An instructor helps a young participant learn to float during a lesson at the Hagerstown High School pool.

A long-held hope that the swimming pool at Hagerstown Jr.-Sr. High School could be used more by the community has come to pass.
Nearly 80 children and young people signed up for swimming lessons that started in June, the result of planning and fund-raising by the Nettle Creek Lions Club, according to Paige Gray, the coordinator.
When Hagerstown High School opened in the early 1970s, it included a swimming pool. During planning for the new building, some in the community saw no need for a pool. The Nettle Creek School Building Corporation board kept it in the plans because they saw a need for school children to learn to swim.
Lessons had not been offered there for several years. With the closing of the community’s outdoor pool several years ago, some residents saw a need for having lessons at HHS.
The Nettle Creek Lions Club stepped in. Longtime officer Robin Nugent approached members of the Nettle Creek School board, asking if the pool could be used for lessons. They told her to come back with a plan.
Then COVID-19 came along. Community activities screeched to a halt. But Nugent said the pause in activities gave the club time to plan and then raise money to start the program. Last winter, the Lions dedicated proceeds from its annual Plate to Palette event to starting the program. They raised more than $5,000, enough to send Gray and her staff to training and for the purchase of some equipment.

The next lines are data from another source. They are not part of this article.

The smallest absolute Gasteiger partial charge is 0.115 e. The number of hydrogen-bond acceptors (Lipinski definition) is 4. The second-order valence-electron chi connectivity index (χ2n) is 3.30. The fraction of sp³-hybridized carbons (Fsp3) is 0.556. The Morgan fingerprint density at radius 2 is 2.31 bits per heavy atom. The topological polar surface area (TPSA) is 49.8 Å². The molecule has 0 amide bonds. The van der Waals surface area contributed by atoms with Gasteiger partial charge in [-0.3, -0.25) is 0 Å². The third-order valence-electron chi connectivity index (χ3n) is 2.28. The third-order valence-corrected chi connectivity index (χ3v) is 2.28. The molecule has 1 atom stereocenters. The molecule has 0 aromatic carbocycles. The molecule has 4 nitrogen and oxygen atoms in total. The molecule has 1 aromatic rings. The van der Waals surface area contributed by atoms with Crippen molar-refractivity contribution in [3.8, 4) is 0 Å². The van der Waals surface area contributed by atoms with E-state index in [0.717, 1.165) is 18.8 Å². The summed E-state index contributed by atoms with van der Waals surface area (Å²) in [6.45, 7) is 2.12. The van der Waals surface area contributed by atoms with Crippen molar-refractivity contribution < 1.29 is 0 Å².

They worked with the HHS swim coach Jen Hill to identify a program structure and then paid the New Castle Trojan Swim Club to train Gray and her staff to run it. Several of the instructors are HHS swim team members and some are trained lifeguards.
The program started in June with 70 participants. Six more had enrolled by July 14, Gray said. Capacity is about 118. The program is open to anyone 3 or older. Although it’s all children and teens now, adults could sign up.
Half hour lessons are offered between 6-8 p.m. Mondays and Wednesdays in the school swimming pool.
“Each kid is put into a group. There are four levels depending on how well they can swim, and kids learn different things in each group before they move on to the next group,” Gray said. Instruction is nearly individualized, with each instructor working with no more than three participants at a time.
After a participant completes the skills at Level 4, there isn’t a more advanced program. It might be that some of the swimmers will want to participate on the school swim team and that would be an added benefit, Gray said.
The fee — $35 a month — is paid a month at a time. Participants can quit and come back later, based on their personal schedule.
Lessons will continue until the varsity swim program season begins in November and will resume after it ends in March. The pool is utilized every night during swim season. Still, Gray is hopeful that they will find a way to have lessons in winter.
Gray credits Nugent and the Lions Club for getting the program started. “It took someone with passion to make this happen. All credit goes to them.”
“It’s very important for the community to have these lessons,” Gray said. “The main focus is for safety. There is a high rate of drowning of young people so this is a community service we are providing right down the street for everyone.”
Lessons cost $35 a month. Lap swimming is available on Wednesdays for $2 per session. More information is available on the Hagerstown School Pool Facebook page.

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